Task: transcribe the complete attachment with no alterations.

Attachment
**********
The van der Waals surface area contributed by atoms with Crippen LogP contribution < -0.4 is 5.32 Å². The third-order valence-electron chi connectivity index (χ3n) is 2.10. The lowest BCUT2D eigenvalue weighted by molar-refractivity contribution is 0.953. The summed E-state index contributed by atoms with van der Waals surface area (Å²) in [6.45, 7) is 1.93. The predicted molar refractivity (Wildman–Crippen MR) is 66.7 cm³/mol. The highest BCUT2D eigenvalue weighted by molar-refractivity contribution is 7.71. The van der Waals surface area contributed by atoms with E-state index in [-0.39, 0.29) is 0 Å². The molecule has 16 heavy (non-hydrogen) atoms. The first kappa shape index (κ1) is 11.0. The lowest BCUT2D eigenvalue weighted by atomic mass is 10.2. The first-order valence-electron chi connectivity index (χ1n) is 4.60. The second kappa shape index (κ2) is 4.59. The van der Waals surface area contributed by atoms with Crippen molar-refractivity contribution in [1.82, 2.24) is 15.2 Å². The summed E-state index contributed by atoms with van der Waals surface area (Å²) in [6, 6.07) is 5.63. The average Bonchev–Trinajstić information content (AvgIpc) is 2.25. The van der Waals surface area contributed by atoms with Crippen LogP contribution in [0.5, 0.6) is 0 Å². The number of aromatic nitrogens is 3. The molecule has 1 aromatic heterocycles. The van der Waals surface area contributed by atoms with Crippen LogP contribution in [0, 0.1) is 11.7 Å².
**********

The van der Waals surface area contributed by atoms with Crippen LogP contribution < -0.4 is 5.32 Å². The third-order valence-electron chi connectivity index (χ3n) is 2.10. The lowest BCUT2D eigenvalue weighted by molar-refractivity contribution is 0.953. The summed E-state index contributed by atoms with van der Waals surface area (Å²) in [6.45, 7) is 1.93. The predicted molar refractivity (Wildman–Crippen MR) is 66.7 cm³/mol. The highest BCUT2D eigenvalue weighted by molar-refractivity contribution is 7.71. The van der Waals surface area contributed by atoms with E-state index in [-0.39, 0.29) is 0 Å². The molecule has 16 heavy (non-hydrogen) atoms. The first kappa shape index (κ1) is 11.0. The lowest BCUT2D eigenvalue weighted by atomic mass is 10.2. The first-order valence-electron chi connectivity index (χ1n) is 4.60. The second kappa shape index (κ2) is 4.59. The van der Waals surface area contributed by atoms with Crippen molar-refractivity contribution in [1.82, 2.24) is 15.2 Å². The summed E-state index contributed by atoms with van der Waals surface area (Å²) in [6, 6.07) is 5.63. The average Bonchev–Trinajstić information content (AvgIpc) is 2.25. The van der Waals surface area contributed by atoms with Crippen LogP contribution in [0.5, 0.6) is 0 Å². The number of aromatic nitrogens is 3. The molecule has 1 aromatic heterocycles. The van der Waals surface area contributed by atoms with Crippen LogP contribution in [0, 0.1) is 11.7 Å².